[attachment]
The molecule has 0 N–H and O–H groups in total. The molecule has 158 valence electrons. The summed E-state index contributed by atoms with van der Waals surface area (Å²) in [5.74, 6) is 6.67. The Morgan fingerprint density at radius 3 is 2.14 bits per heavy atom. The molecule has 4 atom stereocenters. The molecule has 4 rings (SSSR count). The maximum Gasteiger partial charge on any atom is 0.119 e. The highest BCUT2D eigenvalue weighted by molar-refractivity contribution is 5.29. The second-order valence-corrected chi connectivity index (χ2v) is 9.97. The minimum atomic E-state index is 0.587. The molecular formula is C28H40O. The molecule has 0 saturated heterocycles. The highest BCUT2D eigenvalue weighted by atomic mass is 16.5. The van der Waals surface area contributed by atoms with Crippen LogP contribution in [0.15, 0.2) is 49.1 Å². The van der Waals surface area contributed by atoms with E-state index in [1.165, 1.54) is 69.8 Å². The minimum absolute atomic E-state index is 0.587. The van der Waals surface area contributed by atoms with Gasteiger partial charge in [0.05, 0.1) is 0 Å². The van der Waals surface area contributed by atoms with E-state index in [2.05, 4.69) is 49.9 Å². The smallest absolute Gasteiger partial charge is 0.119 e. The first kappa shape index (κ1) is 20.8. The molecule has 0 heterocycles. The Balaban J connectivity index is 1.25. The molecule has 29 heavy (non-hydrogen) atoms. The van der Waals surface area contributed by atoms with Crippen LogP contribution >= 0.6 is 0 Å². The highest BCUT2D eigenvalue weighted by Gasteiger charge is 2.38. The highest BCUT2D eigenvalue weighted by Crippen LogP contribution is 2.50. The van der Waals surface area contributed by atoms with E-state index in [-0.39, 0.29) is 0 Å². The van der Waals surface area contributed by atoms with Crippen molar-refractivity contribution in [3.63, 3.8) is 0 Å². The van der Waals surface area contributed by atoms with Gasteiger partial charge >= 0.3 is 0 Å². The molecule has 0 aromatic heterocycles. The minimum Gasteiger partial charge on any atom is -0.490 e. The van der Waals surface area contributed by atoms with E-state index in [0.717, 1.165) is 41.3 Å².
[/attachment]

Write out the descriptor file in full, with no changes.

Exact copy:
The molecule has 0 N–H and O–H groups in total. The molecule has 158 valence electrons. The summed E-state index contributed by atoms with van der Waals surface area (Å²) in [5.74, 6) is 6.67. The Morgan fingerprint density at radius 3 is 2.14 bits per heavy atom. The molecule has 4 atom stereocenters. The molecule has 4 rings (SSSR count). The maximum Gasteiger partial charge on any atom is 0.119 e. The highest BCUT2D eigenvalue weighted by molar-refractivity contribution is 5.29. The second-order valence-corrected chi connectivity index (χ2v) is 9.97. The minimum atomic E-state index is 0.587. The molecular formula is C28H40O. The molecule has 0 saturated heterocycles. The highest BCUT2D eigenvalue weighted by atomic mass is 16.5. The van der Waals surface area contributed by atoms with Crippen LogP contribution in [0.15, 0.2) is 49.1 Å². The van der Waals surface area contributed by atoms with E-state index in [1.165, 1.54) is 69.8 Å². The minimum absolute atomic E-state index is 0.587. The van der Waals surface area contributed by atoms with Gasteiger partial charge in [0.05, 0.1) is 0 Å². The van der Waals surface area contributed by atoms with E-state index in [2.05, 4.69) is 49.9 Å². The smallest absolute Gasteiger partial charge is 0.119 e. The first kappa shape index (κ1) is 20.8. The molecule has 0 heterocycles. The Balaban J connectivity index is 1.25. The molecule has 29 heavy (non-hydrogen) atoms. The van der Waals surface area contributed by atoms with Crippen LogP contribution >= 0.6 is 0 Å². The highest BCUT2D eigenvalue weighted by Gasteiger charge is 2.38. The highest BCUT2D eigenvalue weighted by Crippen LogP contribution is 2.50. The van der Waals surface area contributed by atoms with E-state index in [-0.39, 0.29) is 0 Å². The van der Waals surface area contributed by atoms with Crippen molar-refractivity contribution in [3.63, 3.8) is 0 Å². The van der Waals surface area contributed by atoms with Gasteiger partial charge >= 0.3 is 0 Å². The molecule has 0 aromatic heterocycles. The minimum Gasteiger partial charge on any atom is -0.490 e. The van der Waals surface area contributed by atoms with E-state index in [0.717, 1.165) is 41.3 Å².